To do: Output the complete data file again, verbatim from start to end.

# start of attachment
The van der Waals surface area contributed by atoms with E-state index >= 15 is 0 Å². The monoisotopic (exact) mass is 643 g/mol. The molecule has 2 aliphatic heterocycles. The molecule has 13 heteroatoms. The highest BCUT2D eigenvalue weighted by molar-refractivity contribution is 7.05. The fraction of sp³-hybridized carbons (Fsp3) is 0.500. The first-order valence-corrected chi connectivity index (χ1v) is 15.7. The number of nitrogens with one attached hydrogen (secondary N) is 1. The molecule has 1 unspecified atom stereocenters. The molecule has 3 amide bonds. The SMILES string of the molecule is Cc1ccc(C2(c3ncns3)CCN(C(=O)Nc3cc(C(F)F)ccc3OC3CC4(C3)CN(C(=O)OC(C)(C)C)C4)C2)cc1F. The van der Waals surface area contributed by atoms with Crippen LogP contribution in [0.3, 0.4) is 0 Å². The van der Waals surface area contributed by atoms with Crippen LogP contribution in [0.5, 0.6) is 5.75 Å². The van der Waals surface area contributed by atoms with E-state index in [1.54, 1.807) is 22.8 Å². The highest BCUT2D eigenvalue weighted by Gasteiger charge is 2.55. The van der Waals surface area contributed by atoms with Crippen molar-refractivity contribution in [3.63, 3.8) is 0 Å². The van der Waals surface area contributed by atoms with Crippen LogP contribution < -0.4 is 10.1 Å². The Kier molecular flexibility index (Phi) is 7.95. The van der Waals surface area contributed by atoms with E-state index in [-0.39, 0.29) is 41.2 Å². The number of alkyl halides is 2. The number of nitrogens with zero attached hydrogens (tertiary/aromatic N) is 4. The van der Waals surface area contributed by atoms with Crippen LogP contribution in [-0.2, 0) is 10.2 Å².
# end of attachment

The van der Waals surface area contributed by atoms with E-state index >= 15 is 0 Å². The monoisotopic (exact) mass is 643 g/mol. The molecule has 2 aliphatic heterocycles. The molecule has 13 heteroatoms. The highest BCUT2D eigenvalue weighted by molar-refractivity contribution is 7.05. The fraction of sp³-hybridized carbons (Fsp3) is 0.500. The first-order valence-corrected chi connectivity index (χ1v) is 15.7. The number of nitrogens with one attached hydrogen (secondary N) is 1. The molecule has 1 unspecified atom stereocenters. The molecule has 3 amide bonds. The SMILES string of the molecule is Cc1ccc(C2(c3ncns3)CCN(C(=O)Nc3cc(C(F)F)ccc3OC3CC4(C3)CN(C(=O)OC(C)(C)C)C4)C2)cc1F. The van der Waals surface area contributed by atoms with Crippen LogP contribution in [0.3, 0.4) is 0 Å². The van der Waals surface area contributed by atoms with Crippen LogP contribution in [0.5, 0.6) is 5.75 Å². The van der Waals surface area contributed by atoms with E-state index in [1.54, 1.807) is 22.8 Å². The highest BCUT2D eigenvalue weighted by Gasteiger charge is 2.55. The van der Waals surface area contributed by atoms with Crippen molar-refractivity contribution in [3.63, 3.8) is 0 Å². The van der Waals surface area contributed by atoms with Crippen LogP contribution < -0.4 is 10.1 Å². The Kier molecular flexibility index (Phi) is 7.95. The van der Waals surface area contributed by atoms with E-state index in [-0.39, 0.29) is 41.2 Å². The number of alkyl halides is 2. The number of nitrogens with zero attached hydrogens (tertiary/aromatic N) is 4. The van der Waals surface area contributed by atoms with Crippen LogP contribution in [-0.2, 0) is 10.2 Å².